As a mysterious girl called Erin points out in these three videos, the film mirrors where we are now, after the resurrection and ascension of Christ. In my last post, I said that the cross transforms how we deal with both death and life. Star Trek II is about how we deal with death in light of the gospel. Star Trek III is about how we deal with life.
The Genesis effect, in these films and in a Biblical worldview, is “life from lifelessness.” In the same way that this effect, which Kirk calls “the power of God,” has regenerated Spock, so God’s power has regenerated Christ and all those who put their faith in him. The resurrection is the living result of Christ’s sacrifice. But it’s not just something that comes after physical death. It’s a renewal that comes to our hearts right here and now.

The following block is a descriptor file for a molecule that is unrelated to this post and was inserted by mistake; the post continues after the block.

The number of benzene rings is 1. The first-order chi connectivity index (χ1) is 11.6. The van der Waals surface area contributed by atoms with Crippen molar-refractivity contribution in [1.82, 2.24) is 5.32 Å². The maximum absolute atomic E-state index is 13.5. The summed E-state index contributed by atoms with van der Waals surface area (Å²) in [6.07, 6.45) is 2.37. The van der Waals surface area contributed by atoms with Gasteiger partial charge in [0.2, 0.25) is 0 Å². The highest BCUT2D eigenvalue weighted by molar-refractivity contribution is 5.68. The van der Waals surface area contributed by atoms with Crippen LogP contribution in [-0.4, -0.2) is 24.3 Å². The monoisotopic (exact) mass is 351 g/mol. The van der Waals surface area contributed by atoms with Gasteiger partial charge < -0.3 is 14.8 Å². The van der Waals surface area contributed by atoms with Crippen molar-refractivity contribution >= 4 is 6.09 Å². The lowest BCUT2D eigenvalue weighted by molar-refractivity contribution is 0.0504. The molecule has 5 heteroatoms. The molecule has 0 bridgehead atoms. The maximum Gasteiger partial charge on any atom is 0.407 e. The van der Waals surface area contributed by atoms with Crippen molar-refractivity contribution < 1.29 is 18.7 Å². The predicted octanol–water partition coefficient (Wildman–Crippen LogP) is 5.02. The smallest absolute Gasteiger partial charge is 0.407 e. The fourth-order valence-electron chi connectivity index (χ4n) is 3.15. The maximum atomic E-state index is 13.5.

Because of Spock’s sacrifice, Kirk and company are now willing to give up everything, even their own lives, in service to him. Spock asks them to do this, but he cannot force them. They must choose for themselves. Similarly, Jesus calls us to obedience, but he does not call us to earn our salvation through our actions. He has won the victory for us and there is nothing we can do to save ourselves. So, it can be easy to decide that it doesn’t matter what we do because Jesus has our sins covered.
But it does matter.
“We love because [Christ] loved us first,” John’s writes in his first epistle, “If anyone says ’I love God’ and yet hates his fellow Christian, he is a liar, because the one who does not love his fellow Christian whom he has seen cannot love God whom he has not seen.” How we live is important because it demonstrates where our hearts are oriented. If we truly understand that Christ is our Savior, he will also be our Lord. To live in grateful response to the redemption he has won for us is to, like Kirk and the Enterprise crew, devote ourselves completely to him at the expense of all else, knowing that our truest fulfillment is found in him.